PAKISTAN, 28 November 2011 - In 2011, the global economy remained in recession due to the euro zone debt crisis, the instability in American economy due to an increase in the legal debt ceiling, elimination of quantitative easing and stagnant policies of the developed nations.
If the developed nations are unable to solve this crisis, it ultimately will affect Asian economies, including Pakistan. The south Asian economies of China and India face decreasing exports, causing unemployment and significant increases in poverty. Pakistan’s currencies are under pressure, and there is an increasing chance of inflation in Pakistan.
Europe is drowning in its debt. Individual countries are struggling to survive and restructure, while European banks suffer as countries default and the banks and stronger European economies are forced to provide bail out packages to save struggling countries from collapse.
Europe is a major importer of Chinese products. The European debt crisis is causing a decrease in imports of those Chinese products to Europe, resulting in a decreased growth in Chinese economy. If China’s economy slows, it will ultimately slow the Indian economy. India is a major economic partner of China, with trade between them valued at 62 billion dollars. Pakistan-China and Bangladesh-China trade will also slow if the Chinese economy faces decrease in its growth.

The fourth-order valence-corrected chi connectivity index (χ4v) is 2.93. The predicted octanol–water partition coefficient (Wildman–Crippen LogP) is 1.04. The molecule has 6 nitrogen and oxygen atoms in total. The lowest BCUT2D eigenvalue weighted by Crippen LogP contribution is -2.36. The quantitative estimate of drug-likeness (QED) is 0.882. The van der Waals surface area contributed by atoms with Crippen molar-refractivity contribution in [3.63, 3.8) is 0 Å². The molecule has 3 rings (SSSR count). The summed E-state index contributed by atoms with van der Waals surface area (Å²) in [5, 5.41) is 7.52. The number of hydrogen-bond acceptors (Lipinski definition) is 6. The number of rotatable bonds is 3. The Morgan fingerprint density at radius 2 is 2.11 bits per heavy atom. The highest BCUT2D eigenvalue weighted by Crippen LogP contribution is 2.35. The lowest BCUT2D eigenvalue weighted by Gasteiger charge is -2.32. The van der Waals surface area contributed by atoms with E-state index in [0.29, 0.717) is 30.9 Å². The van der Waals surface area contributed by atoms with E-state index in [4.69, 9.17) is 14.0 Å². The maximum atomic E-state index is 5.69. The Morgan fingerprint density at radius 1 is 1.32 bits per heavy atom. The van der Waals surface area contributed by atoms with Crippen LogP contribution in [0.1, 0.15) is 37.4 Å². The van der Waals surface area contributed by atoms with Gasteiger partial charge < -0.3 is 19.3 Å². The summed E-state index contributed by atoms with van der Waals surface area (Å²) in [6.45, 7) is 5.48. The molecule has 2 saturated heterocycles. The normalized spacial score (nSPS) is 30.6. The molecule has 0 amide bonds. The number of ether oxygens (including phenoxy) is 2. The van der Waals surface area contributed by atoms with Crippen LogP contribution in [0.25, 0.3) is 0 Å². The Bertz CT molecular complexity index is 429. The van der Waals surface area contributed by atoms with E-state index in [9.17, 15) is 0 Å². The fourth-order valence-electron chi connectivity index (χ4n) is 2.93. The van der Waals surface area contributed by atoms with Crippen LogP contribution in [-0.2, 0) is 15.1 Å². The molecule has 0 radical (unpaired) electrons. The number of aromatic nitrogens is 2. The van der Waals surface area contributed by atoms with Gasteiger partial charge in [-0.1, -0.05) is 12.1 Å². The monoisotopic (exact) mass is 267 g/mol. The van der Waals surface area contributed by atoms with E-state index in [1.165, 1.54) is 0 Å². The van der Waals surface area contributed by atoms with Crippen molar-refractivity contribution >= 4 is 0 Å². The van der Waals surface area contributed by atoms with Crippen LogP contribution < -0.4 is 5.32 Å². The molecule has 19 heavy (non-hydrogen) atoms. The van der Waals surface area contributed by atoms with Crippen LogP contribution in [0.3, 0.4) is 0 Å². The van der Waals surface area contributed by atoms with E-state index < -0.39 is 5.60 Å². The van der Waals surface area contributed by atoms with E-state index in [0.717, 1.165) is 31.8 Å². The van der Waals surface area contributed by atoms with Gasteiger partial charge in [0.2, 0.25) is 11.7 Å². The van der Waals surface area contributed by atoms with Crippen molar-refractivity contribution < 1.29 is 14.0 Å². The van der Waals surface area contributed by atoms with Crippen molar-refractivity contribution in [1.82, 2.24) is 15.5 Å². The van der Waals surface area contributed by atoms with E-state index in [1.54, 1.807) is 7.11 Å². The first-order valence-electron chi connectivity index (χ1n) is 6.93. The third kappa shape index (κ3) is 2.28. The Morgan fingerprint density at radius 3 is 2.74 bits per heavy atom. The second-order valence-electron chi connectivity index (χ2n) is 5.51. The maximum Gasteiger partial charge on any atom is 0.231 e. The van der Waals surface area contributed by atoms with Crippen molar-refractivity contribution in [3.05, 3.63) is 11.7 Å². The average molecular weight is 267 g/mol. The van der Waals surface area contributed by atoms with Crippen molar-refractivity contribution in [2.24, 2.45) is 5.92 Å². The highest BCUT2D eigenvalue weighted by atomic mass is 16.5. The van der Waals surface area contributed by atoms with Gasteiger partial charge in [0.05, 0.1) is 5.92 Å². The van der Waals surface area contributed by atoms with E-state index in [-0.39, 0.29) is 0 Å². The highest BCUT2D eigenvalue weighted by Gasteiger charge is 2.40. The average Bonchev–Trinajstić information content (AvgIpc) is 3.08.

The European crisis will also case a decrease in exports from Pakistan and Bangladesh. Foreign investment in both countries also is likely to decrease. For Pakistan, decreased trade and foreign investment can cause problems in raising development funds, as Pakistan did not issue Bonds in June 2011.
If the world economy slows, it will result in a decrease in oil prices, which would impact economic activity in the Middle East. Pakistan currently has millions of citizens working in the Middle East who send remittances back to Pakistan. Any disruption of activity in the Middle East will undercut those remittances and cause problems in the balance of payments of Pakistan.
If Pakistan does not increase its regional trade to make up for losses to Europe and the United States, it could face recession. The delegates of the countries of SAARC (South Asian Association for Regional Cooperation) are meeting in Maldives in the 17th SAARC summit to increase their regional trade. If SAARC countries want to avoid recession, they need to remove tariff and non-tariff barriers and introduce free trade in South Asia.
India should take first steps towards free trade in south Asia and then other smaller countries of SAARC can gain confidence and so can avoid the effects of the world economy in recession.
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